Change of Heart
But the stock market -- and at least one former bear -- would disagree. The stock has rallied hard on a recent quarterly update that, at the very least,contained no new bombshells and even some favorable developments in crucial trends such as bad debt. The shares rose again on Wednesday, climbing 1.4% to$12.27, after Prudential Equity analyst David Shove abandoned his long-time underweight recommendation on the company.
Shove upgraded his rating to neutral and his price target to $13 because he feels that Tenet's latest quarterly report "provided significantly betterearnings and liquidity visibility."
"It may not be light," he acknowledged. "But at least we can see the tunnel."
Shove has grown more confident that Tenet canprofitably operate the 69 core hospitals that will remain in its portfolio after the asset sales conclude. He also believes that Tenet's improved cashbalance -- up $123 million to $466 million since the end of the year -- should "lay to rest concerns over Tenet's liquidity" and signal an escape from the looming cash crunch that even he once feared. Meanwhile, he seems less concerned about the "unquantifiable" liabilities from government probes that have bothered him so much in the past.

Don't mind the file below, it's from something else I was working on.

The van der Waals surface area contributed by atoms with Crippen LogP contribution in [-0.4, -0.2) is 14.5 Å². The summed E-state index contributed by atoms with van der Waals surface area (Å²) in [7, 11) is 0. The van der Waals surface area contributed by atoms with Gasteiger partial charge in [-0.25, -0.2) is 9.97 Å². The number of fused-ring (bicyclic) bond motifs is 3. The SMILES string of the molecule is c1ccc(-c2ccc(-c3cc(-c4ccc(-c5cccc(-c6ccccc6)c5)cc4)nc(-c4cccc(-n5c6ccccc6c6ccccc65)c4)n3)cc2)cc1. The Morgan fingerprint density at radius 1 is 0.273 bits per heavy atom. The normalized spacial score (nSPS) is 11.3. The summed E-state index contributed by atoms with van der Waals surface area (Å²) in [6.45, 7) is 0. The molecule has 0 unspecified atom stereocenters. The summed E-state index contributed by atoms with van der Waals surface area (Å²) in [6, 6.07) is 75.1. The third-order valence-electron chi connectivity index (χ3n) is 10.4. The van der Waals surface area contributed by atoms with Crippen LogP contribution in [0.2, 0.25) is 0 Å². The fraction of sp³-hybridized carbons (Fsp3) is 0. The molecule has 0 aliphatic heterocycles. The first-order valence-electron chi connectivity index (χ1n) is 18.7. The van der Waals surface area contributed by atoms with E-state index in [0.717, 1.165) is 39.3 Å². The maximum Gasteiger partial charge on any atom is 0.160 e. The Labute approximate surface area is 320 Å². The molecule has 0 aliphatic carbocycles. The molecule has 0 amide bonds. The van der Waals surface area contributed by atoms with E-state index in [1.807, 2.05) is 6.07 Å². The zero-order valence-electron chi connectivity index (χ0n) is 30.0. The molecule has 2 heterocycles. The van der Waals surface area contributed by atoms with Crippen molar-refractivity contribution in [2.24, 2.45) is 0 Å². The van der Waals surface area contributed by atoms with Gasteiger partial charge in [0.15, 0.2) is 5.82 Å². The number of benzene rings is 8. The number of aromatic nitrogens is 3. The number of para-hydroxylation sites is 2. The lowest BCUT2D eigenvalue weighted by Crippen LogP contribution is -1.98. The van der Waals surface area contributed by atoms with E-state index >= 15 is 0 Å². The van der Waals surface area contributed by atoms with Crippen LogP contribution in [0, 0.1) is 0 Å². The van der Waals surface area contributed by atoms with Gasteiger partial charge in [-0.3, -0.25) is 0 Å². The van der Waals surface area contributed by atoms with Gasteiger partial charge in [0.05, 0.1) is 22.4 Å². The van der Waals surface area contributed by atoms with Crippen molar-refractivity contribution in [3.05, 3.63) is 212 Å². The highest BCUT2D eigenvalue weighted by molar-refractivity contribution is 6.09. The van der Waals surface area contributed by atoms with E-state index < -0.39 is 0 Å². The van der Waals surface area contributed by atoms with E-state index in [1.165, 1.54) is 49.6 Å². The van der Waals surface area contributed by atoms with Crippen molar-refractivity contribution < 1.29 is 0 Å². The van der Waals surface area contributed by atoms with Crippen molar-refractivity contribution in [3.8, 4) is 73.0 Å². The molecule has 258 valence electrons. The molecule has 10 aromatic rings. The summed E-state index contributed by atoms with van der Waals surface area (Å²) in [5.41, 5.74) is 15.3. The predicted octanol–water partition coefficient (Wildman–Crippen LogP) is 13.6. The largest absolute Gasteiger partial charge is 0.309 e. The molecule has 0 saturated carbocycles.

Young believes such confidence -- especially in Tenet's latest quarterly results -- could be misplaced, however.
"The numbers are down from what was a bad quarter in the industry last year," Young noted. "The operational numbers say performance is moving down,not improving ...
and the situation will not getbetter in the slower quarters."
Looking ahead, Tenet still faces challenges beyond its operations. The company remains under investigation by multiple government agencies for, among other things, allegedly profiting from unnecessary surgeries and defraudingMedicare in the process.
Granted, Shove now estimates Tenet's total exposure at less than $1 billion -- and possibly even half that amount -- for its alleged misconduct. ButEddleman is far more cautious. He believes that Tenet could face close to $3 billion in lawsuit claims and government penalties.
Eddleman also doubts the company can shield itself from exposure to ReddingMedical Center -- where many questionable heart procedures took place -- by treating the hospital as a subsidiary responsible for its own liabilities.
"Nice try, guys," he said. "But I don't think it will fly. ... With all of its legal problems and its level of liabilities, I don't know how this company is going to survive."